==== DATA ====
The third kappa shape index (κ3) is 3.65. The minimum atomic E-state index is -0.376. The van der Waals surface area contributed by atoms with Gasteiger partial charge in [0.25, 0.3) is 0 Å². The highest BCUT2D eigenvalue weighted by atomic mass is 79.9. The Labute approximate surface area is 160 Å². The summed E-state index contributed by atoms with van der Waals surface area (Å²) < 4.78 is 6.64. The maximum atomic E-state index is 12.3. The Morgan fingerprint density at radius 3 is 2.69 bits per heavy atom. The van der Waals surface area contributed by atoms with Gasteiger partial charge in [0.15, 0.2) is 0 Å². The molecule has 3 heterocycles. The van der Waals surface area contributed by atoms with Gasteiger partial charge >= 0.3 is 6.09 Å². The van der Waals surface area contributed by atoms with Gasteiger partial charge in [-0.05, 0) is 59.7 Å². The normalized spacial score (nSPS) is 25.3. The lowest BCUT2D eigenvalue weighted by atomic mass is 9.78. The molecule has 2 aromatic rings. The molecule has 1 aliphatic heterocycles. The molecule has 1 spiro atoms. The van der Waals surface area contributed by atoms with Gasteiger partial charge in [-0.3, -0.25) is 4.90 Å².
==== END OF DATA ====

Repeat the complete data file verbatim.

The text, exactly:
The third kappa shape index (κ3) is 3.65. The minimum atomic E-state index is -0.376. The van der Waals surface area contributed by atoms with Gasteiger partial charge in [0.25, 0.3) is 0 Å². The highest BCUT2D eigenvalue weighted by atomic mass is 79.9. The Labute approximate surface area is 160 Å². The summed E-state index contributed by atoms with van der Waals surface area (Å²) < 4.78 is 6.64. The maximum atomic E-state index is 12.3. The Morgan fingerprint density at radius 3 is 2.69 bits per heavy atom. The van der Waals surface area contributed by atoms with Gasteiger partial charge in [0.15, 0.2) is 0 Å². The molecule has 3 heterocycles. The van der Waals surface area contributed by atoms with Gasteiger partial charge >= 0.3 is 6.09 Å². The van der Waals surface area contributed by atoms with Gasteiger partial charge in [-0.05, 0) is 59.7 Å². The normalized spacial score (nSPS) is 25.3. The lowest BCUT2D eigenvalue weighted by atomic mass is 9.78. The molecule has 2 aromatic rings. The molecule has 1 aliphatic heterocycles. The molecule has 1 spiro atoms. The van der Waals surface area contributed by atoms with Gasteiger partial charge in [-0.3, -0.25) is 4.90 Å².